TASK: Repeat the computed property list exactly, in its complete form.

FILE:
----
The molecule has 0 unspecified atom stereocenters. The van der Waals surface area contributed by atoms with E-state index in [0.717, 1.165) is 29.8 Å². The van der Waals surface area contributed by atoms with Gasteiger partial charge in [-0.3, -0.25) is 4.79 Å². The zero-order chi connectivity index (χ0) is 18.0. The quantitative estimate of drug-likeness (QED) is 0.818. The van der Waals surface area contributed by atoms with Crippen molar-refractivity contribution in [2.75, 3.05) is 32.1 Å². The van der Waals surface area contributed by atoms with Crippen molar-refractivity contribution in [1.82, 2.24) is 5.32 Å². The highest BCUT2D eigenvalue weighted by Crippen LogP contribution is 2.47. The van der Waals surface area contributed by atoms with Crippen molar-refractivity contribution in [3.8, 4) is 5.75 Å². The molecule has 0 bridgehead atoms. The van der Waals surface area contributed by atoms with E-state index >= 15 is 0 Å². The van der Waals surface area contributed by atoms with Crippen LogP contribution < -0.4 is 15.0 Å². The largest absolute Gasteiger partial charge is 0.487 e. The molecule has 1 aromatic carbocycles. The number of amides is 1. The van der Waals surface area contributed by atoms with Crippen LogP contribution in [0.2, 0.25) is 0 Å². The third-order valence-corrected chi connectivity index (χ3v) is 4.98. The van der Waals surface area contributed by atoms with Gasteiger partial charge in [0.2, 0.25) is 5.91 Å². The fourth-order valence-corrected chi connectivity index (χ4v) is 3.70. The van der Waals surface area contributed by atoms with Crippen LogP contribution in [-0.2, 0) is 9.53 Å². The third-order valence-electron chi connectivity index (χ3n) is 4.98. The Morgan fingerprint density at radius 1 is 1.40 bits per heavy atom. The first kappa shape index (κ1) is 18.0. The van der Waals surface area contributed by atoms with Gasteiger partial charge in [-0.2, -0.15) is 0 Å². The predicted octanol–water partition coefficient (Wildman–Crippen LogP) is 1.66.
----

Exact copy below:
The molecule has 0 unspecified atom stereocenters. The van der Waals surface area contributed by atoms with E-state index in [0.717, 1.165) is 29.8 Å². The van der Waals surface area contributed by atoms with Gasteiger partial charge in [-0.3, -0.25) is 4.79 Å². The zero-order chi connectivity index (χ0) is 18.0. The quantitative estimate of drug-likeness (QED) is 0.818. The van der Waals surface area contributed by atoms with Crippen molar-refractivity contribution in [2.75, 3.05) is 32.1 Å². The van der Waals surface area contributed by atoms with Crippen molar-refractivity contribution in [1.82, 2.24) is 5.32 Å². The highest BCUT2D eigenvalue weighted by Crippen LogP contribution is 2.47. The van der Waals surface area contributed by atoms with Crippen molar-refractivity contribution in [3.8, 4) is 5.75 Å². The molecule has 0 bridgehead atoms. The van der Waals surface area contributed by atoms with E-state index >= 15 is 0 Å². The van der Waals surface area contributed by atoms with Crippen LogP contribution < -0.4 is 15.0 Å². The largest absolute Gasteiger partial charge is 0.487 e. The molecule has 1 aromatic carbocycles. The number of amides is 1. The van der Waals surface area contributed by atoms with Crippen LogP contribution in [0.2, 0.25) is 0 Å². The third-order valence-corrected chi connectivity index (χ3v) is 4.98. The van der Waals surface area contributed by atoms with Gasteiger partial charge in [0.2, 0.25) is 5.91 Å². The fourth-order valence-corrected chi connectivity index (χ4v) is 3.70. The van der Waals surface area contributed by atoms with Crippen LogP contribution in [-0.2, 0) is 9.53 Å². The third-order valence-electron chi connectivity index (χ3n) is 4.98. The Morgan fingerprint density at radius 1 is 1.40 bits per heavy atom. The first kappa shape index (κ1) is 18.0. The van der Waals surface area contributed by atoms with Gasteiger partial charge in [-0.2, -0.15) is 0 Å². The predicted octanol–water partition coefficient (Wildman–Crippen LogP) is 1.66.